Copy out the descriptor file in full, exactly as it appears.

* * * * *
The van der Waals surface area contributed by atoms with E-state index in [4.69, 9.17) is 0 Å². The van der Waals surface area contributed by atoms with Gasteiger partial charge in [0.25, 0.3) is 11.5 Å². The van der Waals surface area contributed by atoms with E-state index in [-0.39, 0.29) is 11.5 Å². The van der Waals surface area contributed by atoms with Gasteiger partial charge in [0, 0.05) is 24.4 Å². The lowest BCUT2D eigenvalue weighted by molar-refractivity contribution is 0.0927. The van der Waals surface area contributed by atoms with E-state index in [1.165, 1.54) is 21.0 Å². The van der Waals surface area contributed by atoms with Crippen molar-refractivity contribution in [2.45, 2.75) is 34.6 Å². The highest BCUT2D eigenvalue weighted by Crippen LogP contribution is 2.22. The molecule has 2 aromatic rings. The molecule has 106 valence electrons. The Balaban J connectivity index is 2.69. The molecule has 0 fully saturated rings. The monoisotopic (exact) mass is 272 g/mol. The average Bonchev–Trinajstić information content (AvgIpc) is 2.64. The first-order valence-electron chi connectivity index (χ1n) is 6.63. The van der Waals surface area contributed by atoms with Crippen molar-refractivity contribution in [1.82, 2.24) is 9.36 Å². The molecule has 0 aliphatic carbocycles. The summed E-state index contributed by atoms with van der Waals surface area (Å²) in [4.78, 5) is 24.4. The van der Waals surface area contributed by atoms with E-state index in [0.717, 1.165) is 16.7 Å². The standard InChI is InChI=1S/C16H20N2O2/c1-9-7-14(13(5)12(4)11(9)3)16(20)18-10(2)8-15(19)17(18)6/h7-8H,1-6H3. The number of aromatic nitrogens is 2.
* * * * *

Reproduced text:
The van der Waals surface area contributed by atoms with E-state index in [4.69, 9.17) is 0 Å². The van der Waals surface area contributed by atoms with Gasteiger partial charge in [0.25, 0.3) is 11.5 Å². The van der Waals surface area contributed by atoms with E-state index in [-0.39, 0.29) is 11.5 Å². The van der Waals surface area contributed by atoms with Gasteiger partial charge in [0, 0.05) is 24.4 Å². The lowest BCUT2D eigenvalue weighted by molar-refractivity contribution is 0.0927. The van der Waals surface area contributed by atoms with E-state index in [1.165, 1.54) is 21.0 Å². The van der Waals surface area contributed by atoms with Crippen molar-refractivity contribution in [2.45, 2.75) is 34.6 Å². The highest BCUT2D eigenvalue weighted by Crippen LogP contribution is 2.22. The molecule has 2 aromatic rings. The molecule has 106 valence electrons. The Balaban J connectivity index is 2.69. The molecule has 0 fully saturated rings. The monoisotopic (exact) mass is 272 g/mol. The average Bonchev–Trinajstić information content (AvgIpc) is 2.64. The first-order valence-electron chi connectivity index (χ1n) is 6.63. The van der Waals surface area contributed by atoms with Crippen molar-refractivity contribution in [1.82, 2.24) is 9.36 Å². The molecule has 0 aliphatic carbocycles. The summed E-state index contributed by atoms with van der Waals surface area (Å²) in [4.78, 5) is 24.4. The van der Waals surface area contributed by atoms with E-state index in [0.717, 1.165) is 16.7 Å². The standard InChI is InChI=1S/C16H20N2O2/c1-9-7-14(13(5)12(4)11(9)3)16(20)18-10(2)8-15(19)17(18)6/h7-8H,1-6H3. The number of aromatic nitrogens is 2.